There are a few standard steps in hypothesis testing:
- State the hypothesis in general terms
- Exploratory approaches.
- Intentional search approaches.
- Extending-coupling approaches.
- Operationalize the hypothesis:
- What will be measures/observed? (Dependent variables)
- What will be manipulated? (Independent variables)
- How are these tied to the hypothesis?
- What methods will be employed?
- How will you test your hypothesis?
- How will the relation between your independent and dependent variables be examined?
- What results do you anticipate?
- How will the results provide evidence for your hypothesis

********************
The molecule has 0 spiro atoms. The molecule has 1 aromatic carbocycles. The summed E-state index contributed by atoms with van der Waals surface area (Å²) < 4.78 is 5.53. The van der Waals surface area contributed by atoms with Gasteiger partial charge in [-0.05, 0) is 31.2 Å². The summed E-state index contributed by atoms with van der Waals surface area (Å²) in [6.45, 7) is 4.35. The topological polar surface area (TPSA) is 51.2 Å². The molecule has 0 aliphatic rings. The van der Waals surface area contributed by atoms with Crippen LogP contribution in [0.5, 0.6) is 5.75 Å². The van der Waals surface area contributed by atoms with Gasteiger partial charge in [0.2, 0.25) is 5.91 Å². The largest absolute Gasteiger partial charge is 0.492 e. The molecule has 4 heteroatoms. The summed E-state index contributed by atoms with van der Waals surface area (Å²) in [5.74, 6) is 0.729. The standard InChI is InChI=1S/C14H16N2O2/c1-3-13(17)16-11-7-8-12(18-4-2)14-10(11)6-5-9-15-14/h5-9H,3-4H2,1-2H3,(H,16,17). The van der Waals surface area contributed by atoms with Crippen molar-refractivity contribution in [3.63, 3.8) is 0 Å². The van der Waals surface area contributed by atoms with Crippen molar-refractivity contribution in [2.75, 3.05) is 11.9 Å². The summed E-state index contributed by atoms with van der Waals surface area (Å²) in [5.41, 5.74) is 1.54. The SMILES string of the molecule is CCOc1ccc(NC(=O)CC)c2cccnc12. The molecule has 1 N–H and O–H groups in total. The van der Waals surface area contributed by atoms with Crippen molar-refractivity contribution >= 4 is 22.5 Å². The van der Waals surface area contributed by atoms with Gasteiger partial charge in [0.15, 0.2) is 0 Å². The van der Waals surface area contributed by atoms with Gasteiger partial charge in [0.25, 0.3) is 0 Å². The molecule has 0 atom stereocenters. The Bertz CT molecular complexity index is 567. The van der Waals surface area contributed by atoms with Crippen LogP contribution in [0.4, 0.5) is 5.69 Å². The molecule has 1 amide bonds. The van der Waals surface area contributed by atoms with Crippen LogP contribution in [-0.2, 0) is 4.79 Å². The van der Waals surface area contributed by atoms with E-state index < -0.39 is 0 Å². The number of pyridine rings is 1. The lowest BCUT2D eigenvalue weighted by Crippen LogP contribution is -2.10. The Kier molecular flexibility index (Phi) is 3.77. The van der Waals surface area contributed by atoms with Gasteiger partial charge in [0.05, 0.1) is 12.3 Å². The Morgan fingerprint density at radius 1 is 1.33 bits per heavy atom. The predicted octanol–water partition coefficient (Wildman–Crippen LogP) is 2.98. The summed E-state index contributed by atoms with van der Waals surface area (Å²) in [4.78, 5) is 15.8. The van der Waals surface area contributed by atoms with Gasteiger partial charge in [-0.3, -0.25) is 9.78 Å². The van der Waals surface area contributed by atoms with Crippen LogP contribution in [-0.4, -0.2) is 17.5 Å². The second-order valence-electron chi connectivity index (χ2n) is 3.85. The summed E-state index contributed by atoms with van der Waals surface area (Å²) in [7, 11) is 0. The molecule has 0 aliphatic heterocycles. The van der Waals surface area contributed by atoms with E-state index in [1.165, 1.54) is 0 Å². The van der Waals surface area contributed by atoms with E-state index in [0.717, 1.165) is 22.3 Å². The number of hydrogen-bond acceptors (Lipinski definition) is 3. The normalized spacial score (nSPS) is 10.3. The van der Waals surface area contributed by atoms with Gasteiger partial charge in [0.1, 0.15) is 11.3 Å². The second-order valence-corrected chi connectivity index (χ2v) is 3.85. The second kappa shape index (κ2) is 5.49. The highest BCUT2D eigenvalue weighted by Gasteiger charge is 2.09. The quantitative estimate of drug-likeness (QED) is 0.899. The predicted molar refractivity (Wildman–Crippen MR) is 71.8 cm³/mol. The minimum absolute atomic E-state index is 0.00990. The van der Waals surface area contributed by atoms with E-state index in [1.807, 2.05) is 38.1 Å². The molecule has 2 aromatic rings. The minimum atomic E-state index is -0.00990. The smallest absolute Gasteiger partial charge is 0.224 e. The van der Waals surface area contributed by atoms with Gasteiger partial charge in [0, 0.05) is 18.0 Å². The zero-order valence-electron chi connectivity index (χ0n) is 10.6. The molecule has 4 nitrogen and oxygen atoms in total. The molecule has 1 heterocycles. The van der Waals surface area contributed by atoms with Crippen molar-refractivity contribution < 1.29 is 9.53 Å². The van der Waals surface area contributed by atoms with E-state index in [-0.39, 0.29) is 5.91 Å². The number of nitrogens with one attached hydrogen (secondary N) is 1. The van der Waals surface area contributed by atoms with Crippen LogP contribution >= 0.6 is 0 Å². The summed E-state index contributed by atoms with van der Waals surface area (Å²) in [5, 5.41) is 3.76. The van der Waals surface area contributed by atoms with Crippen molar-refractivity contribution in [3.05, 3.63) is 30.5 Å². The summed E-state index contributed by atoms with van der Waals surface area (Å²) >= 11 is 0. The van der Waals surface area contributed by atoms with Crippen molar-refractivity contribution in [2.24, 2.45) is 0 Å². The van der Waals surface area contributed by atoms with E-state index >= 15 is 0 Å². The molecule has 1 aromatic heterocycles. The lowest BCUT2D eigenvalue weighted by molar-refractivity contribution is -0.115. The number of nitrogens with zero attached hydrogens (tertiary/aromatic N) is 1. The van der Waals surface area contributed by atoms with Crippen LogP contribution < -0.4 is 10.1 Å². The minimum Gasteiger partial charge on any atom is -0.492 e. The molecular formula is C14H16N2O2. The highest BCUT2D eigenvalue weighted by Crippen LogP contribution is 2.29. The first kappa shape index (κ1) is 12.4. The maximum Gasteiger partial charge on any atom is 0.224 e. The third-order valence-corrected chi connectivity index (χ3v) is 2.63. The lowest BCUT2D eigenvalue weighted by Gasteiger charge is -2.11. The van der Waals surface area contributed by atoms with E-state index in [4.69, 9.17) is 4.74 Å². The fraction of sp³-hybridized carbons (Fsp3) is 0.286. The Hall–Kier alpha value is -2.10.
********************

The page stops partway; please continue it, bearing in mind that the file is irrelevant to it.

It is also important to note that a hypothesis is never really proved or disproved. You provide evidence either in favor of the hypothesis or evidence that casts doubt on the hypothesis. Thus, empirical evidence never proves the hypothesis but rather “establishes” the hypothesis for acceptance. As such, the hypothesis is never proven as a logical consequence of empirical evidence. A core tenet of the scientific process and theory building is falsifiability.
Furthermore, statistical tests aid in making inference from the observed sample to unobserved population. That is, they let you evaluate the population indirectly. One can only go from the denial of S (sample) to the denial of P (population); and not from the assertion of S to the assertion of P. Statistical tests also allow making statements of reliability of the measure.